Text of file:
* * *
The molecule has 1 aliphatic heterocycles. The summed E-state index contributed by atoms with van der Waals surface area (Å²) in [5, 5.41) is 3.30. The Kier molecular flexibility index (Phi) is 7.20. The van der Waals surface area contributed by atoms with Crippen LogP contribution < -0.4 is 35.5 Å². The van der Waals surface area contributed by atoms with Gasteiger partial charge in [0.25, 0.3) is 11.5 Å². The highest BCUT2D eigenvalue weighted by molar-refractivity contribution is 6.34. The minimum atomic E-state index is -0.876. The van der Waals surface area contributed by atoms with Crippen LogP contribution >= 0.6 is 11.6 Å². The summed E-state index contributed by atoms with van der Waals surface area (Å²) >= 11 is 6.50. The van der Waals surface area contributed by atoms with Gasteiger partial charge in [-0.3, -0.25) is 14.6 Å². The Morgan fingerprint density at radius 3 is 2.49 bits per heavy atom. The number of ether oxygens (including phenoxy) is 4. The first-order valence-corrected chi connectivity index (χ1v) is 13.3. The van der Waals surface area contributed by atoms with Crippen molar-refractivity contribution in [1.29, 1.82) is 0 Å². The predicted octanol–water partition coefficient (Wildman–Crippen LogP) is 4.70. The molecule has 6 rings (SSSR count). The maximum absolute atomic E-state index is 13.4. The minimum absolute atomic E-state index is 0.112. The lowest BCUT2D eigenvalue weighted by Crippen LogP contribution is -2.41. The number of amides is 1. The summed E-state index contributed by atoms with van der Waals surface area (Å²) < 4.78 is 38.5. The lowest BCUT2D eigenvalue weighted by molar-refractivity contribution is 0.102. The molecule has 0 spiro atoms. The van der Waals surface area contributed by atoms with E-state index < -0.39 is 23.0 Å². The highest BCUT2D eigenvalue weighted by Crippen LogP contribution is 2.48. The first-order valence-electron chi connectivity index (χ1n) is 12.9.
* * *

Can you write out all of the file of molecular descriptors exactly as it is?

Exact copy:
The molecule has 1 aliphatic heterocycles. The summed E-state index contributed by atoms with van der Waals surface area (Å²) in [5, 5.41) is 3.30. The Kier molecular flexibility index (Phi) is 7.20. The van der Waals surface area contributed by atoms with Crippen LogP contribution < -0.4 is 35.5 Å². The van der Waals surface area contributed by atoms with Gasteiger partial charge in [0.25, 0.3) is 11.5 Å². The highest BCUT2D eigenvalue weighted by molar-refractivity contribution is 6.34. The minimum atomic E-state index is -0.876. The van der Waals surface area contributed by atoms with Crippen LogP contribution >= 0.6 is 11.6 Å². The summed E-state index contributed by atoms with van der Waals surface area (Å²) >= 11 is 6.50. The van der Waals surface area contributed by atoms with Gasteiger partial charge in [-0.3, -0.25) is 14.6 Å². The Morgan fingerprint density at radius 3 is 2.49 bits per heavy atom. The number of ether oxygens (including phenoxy) is 4. The first-order valence-corrected chi connectivity index (χ1v) is 13.3. The van der Waals surface area contributed by atoms with Crippen molar-refractivity contribution in [1.29, 1.82) is 0 Å². The predicted octanol–water partition coefficient (Wildman–Crippen LogP) is 4.70. The molecule has 6 rings (SSSR count). The maximum absolute atomic E-state index is 13.4. The minimum absolute atomic E-state index is 0.112. The lowest BCUT2D eigenvalue weighted by Crippen LogP contribution is -2.41. The number of amides is 1. The summed E-state index contributed by atoms with van der Waals surface area (Å²) < 4.78 is 38.5. The lowest BCUT2D eigenvalue weighted by molar-refractivity contribution is 0.102. The molecule has 0 spiro atoms. The van der Waals surface area contributed by atoms with E-state index < -0.39 is 23.0 Å². The highest BCUT2D eigenvalue weighted by Crippen LogP contribution is 2.48. The first-order valence-electron chi connectivity index (χ1n) is 12.9.